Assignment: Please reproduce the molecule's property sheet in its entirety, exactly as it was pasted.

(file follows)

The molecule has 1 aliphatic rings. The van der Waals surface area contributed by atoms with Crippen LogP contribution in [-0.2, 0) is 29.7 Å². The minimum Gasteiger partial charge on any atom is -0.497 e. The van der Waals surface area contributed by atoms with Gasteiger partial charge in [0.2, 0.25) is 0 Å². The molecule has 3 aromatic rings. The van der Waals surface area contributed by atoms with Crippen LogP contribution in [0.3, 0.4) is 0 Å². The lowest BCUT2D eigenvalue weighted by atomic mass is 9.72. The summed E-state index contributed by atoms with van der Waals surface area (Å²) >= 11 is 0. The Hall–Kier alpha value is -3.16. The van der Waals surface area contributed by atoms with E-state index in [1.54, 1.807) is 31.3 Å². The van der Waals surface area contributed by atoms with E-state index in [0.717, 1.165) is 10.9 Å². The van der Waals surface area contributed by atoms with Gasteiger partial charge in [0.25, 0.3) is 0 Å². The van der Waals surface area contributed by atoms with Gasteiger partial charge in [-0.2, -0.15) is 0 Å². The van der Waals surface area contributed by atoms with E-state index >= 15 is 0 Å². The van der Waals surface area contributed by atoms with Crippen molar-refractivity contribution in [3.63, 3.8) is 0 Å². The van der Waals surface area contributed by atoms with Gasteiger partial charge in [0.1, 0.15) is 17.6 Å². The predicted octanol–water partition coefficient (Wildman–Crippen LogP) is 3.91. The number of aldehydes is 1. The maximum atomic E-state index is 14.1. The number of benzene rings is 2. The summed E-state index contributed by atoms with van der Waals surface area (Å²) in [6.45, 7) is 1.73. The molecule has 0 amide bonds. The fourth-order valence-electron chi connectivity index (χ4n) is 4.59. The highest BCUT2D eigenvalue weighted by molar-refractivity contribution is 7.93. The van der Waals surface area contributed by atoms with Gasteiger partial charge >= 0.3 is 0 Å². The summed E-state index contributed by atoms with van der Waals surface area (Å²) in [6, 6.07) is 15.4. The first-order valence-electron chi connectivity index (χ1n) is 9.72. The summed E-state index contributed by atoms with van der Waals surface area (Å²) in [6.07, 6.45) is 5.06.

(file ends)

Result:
The molecule has 1 aliphatic rings. The van der Waals surface area contributed by atoms with Crippen LogP contribution in [-0.2, 0) is 29.7 Å². The minimum Gasteiger partial charge on any atom is -0.497 e. The van der Waals surface area contributed by atoms with Gasteiger partial charge in [0.2, 0.25) is 0 Å². The molecule has 3 aromatic rings. The van der Waals surface area contributed by atoms with Crippen LogP contribution in [0.3, 0.4) is 0 Å². The lowest BCUT2D eigenvalue weighted by atomic mass is 9.72. The summed E-state index contributed by atoms with van der Waals surface area (Å²) >= 11 is 0. The Hall–Kier alpha value is -3.16. The van der Waals surface area contributed by atoms with E-state index in [1.54, 1.807) is 31.3 Å². The van der Waals surface area contributed by atoms with E-state index in [0.717, 1.165) is 10.9 Å². The van der Waals surface area contributed by atoms with Gasteiger partial charge in [0.25, 0.3) is 0 Å². The van der Waals surface area contributed by atoms with Gasteiger partial charge in [-0.2, -0.15) is 0 Å². The van der Waals surface area contributed by atoms with E-state index >= 15 is 0 Å². The van der Waals surface area contributed by atoms with Crippen molar-refractivity contribution in [3.63, 3.8) is 0 Å². The van der Waals surface area contributed by atoms with Gasteiger partial charge in [0.1, 0.15) is 17.6 Å². The predicted octanol–water partition coefficient (Wildman–Crippen LogP) is 3.91. The number of aldehydes is 1. The maximum atomic E-state index is 14.1. The number of benzene rings is 2. The summed E-state index contributed by atoms with van der Waals surface area (Å²) in [6.45, 7) is 1.73. The molecule has 0 amide bonds. The fourth-order valence-electron chi connectivity index (χ4n) is 4.59. The highest BCUT2D eigenvalue weighted by molar-refractivity contribution is 7.93. The van der Waals surface area contributed by atoms with Gasteiger partial charge >= 0.3 is 0 Å². The summed E-state index contributed by atoms with van der Waals surface area (Å²) in [6, 6.07) is 15.4. The first-order valence-electron chi connectivity index (χ1n) is 9.72. The summed E-state index contributed by atoms with van der Waals surface area (Å²) in [6.07, 6.45) is 5.06.